"for the happy, the sad, I don't want to be, another page in your diary"

Tuesday 30 June 2015

Too Much Socialising

I take an extra day off after Glastonbury, not to recover but to get some deliveries. John Lewis rang me and offered to deliver my new wardrobe on that day and I have also managed to get British Gas to come to service our eccentric boiler on the same day. I’ve also managed to get the people who are going to be putting external wall insulation on our house to make a site visit. I did try and get BT to come upgrade our internet to fibre but they are unavailable but the dogs will, no doubt, be thrilled at all this activity.

The wardrobe arrives early and that is soon assembled. Although it did cause them a slight challenge getting all the assorted bits up our steep narrow stairs.

The gas man is next. He replaces everything on the boiler, as usual. The dogs are already exhausted just with the socialising.

The insulation chaps arrive at 2pm. The boys think ‘oh no not again’ and are then totally knackered having seen everyone off. This means I can slip out in the evening to Rock City.

Carl Barat, again. Small world. From a crowd of fifty odd thousand plus at Glastonbury on Friday via Russia on Saturday to a sparse early Rock City crowd in Nottingham tonight and probably similar in Manchester last night. Barat is being a busy chappie at the moment, that's for sure. Whether it’s with the Libertines as special guests on the Pyramid or tonight in a more standard supporting role to Black Rebel Motorcycle Club with the Jackals, he's putting the hours in. I wonder which is the day job?

Will tonight be as shambling as the Libertines Glasto set? Not a bit of it. Tonight Barat’s Jackals are more structured and more organised. He even has his bandanna tied around his own waist this evening.

The songs are perhaps not as clever and inspired as his Pete Doherty shared compositions but tonight’s material was certainly delivered with far more flair and definitely far more enthusiasm. They’re also far heavier. This is British garage rock at its finest.

Don't give up the day job Carl, it this one is it.

Black Rebel Motorcycle Club are back in the UK promoting a new live album before playing a few festivals and seeing them at Rock City is always a treat. The trio, mainstays Robert Levon Been and Peter Hayes, together with drummer Leah Shapiro, have (as usual) pulled a big and loyal following tonight into what must now be a close to capacity crowd.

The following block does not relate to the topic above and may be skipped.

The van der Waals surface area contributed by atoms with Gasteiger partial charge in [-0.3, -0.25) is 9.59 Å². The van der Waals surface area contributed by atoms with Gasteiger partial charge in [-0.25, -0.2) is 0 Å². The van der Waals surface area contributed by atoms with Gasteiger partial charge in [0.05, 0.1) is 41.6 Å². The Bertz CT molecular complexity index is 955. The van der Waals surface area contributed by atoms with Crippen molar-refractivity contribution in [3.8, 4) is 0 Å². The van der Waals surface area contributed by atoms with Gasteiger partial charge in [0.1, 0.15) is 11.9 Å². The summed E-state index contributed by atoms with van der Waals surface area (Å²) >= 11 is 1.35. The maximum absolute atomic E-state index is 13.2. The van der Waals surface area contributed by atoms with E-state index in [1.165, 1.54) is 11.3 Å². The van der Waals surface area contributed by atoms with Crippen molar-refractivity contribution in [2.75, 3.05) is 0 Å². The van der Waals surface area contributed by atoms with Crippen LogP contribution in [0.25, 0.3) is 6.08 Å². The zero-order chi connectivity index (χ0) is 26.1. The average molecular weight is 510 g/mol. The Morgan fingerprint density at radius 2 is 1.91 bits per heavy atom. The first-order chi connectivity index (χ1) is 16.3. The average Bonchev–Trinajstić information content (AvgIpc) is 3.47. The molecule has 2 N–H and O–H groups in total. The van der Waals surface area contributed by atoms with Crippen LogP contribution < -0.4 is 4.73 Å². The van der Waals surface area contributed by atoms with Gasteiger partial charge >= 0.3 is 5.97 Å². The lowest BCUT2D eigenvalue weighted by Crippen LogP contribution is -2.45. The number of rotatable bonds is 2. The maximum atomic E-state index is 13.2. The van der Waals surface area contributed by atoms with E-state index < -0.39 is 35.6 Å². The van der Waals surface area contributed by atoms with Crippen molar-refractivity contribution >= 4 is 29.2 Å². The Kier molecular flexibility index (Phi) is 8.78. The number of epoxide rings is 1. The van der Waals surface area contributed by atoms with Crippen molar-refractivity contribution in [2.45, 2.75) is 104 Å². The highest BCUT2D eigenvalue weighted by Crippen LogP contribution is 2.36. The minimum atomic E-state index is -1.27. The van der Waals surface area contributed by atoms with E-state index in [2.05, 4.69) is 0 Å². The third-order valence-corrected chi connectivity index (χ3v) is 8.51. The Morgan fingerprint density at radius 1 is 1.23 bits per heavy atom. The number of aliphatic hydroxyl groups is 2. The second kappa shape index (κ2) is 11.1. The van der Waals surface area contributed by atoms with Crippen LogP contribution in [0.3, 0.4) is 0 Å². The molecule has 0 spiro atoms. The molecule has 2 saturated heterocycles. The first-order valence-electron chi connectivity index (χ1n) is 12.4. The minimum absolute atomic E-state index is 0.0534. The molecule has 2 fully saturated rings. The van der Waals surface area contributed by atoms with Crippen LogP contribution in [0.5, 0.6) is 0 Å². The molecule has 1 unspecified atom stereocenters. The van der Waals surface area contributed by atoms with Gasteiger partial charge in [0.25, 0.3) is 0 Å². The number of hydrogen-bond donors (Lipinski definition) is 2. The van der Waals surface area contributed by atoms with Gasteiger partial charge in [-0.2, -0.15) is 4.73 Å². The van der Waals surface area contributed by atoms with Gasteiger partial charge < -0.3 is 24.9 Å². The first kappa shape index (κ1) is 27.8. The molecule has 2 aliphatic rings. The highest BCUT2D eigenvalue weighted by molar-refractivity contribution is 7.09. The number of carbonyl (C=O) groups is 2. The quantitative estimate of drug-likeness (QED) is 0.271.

They take to the stage, like Barat and his Jackals, in all-black attire on what is the hottest evening of the year so far. There must be a dress code tonight.

They open with the title track from the 2010 album ‘Beat the Devil's Tattoo’ which is followed by a couple from their latest studio album ‘Specter at the Feast’ including ‘Let The Day Begin’, a track first recorded by Been's father’s band The Call, and now re-recorded in posthumous tribute to him.

This is the start of a two hour tour through their expansive back catalogue with Been and Hayes swapping between electric, bass and acoustic guitars throughout. As ever there is a mix of the epic, such as ‘American X’ and ‘Heart + Soul’, slower numbers like the country swagger of ‘Ain't No Easy Way’ and the thundering rock and roll of the likes of ‘Weapon of Choice’. They may even have chattered to the crowd a bit in between but most of what they said was inaudible.

Sadly too is a mid-set acoustic interlude, when the harmonica mic which worked so well on ‘Ain't No Easy Way’ appears to fail for ‘Complicated Situation’ and no one can hear the song. Disappointingly it makes an acoustic ‘Love Burns’ fall well below par as well. These are the only down points though of a generally storming set which ends with ‘Spread Your Love’ stirring up a predictable sweaty mosh in front of the stage.

With the band now running out of time before the 11pm curfew they return for just two more, ‘Shuffle Your Feet’ and ‘Whatever Happened to My Rock 'n' Roll’ which sees Been jumping into the crowd at its riotous finale. Good to have you back again guys.

(Tuesday 30th June)

Monday 29 June 2015

Beating The Rush

So now it’s time to leave 'Glasto' (as the cool 'dudes' call it) and I’m really sad to. A few of our neighbours have already gone on Sunday night and we get up a 6am to beat the rush. However most of the rush are already up, packed and ready to go. Consequently we have to wait almost an hour to get the shuttle bus back to Castle Cary but once on it, they navigate us down another traffic free route and at the station a train is there waiting for us.

We are soon back at Bristol Temple Meads where we have time for a Full English Breakfast before getting the train back to Derby and then the bus back to Nottingham. We are reunited with the dogs by 2.15pm which is actually too soon as the kennels are shut 1pm - 3pm but we don’t realise this and they let us spring them free.

I need to make it up with MD quickly as we’re dog training tonight.

(Monday 29th June)

Sunday 28 June 2015

Glastonbury 2015 - Day 5

It rains overnight and up to about noon, so we stay under canvas. There’s not really much happening down at the festival until the Palma Violets at 2:15 anyway.

We head down eventually and visit Silver Hayes which we’ve neglected so far. Princess Slayer is up on BBC Introducing and we pop into see Ruth Royall in the lovely named La Pussy Parlure. As we wend our way back to Other, Adam Cohen is just finishing. He is then followed by an excellent set from the Palma Violets.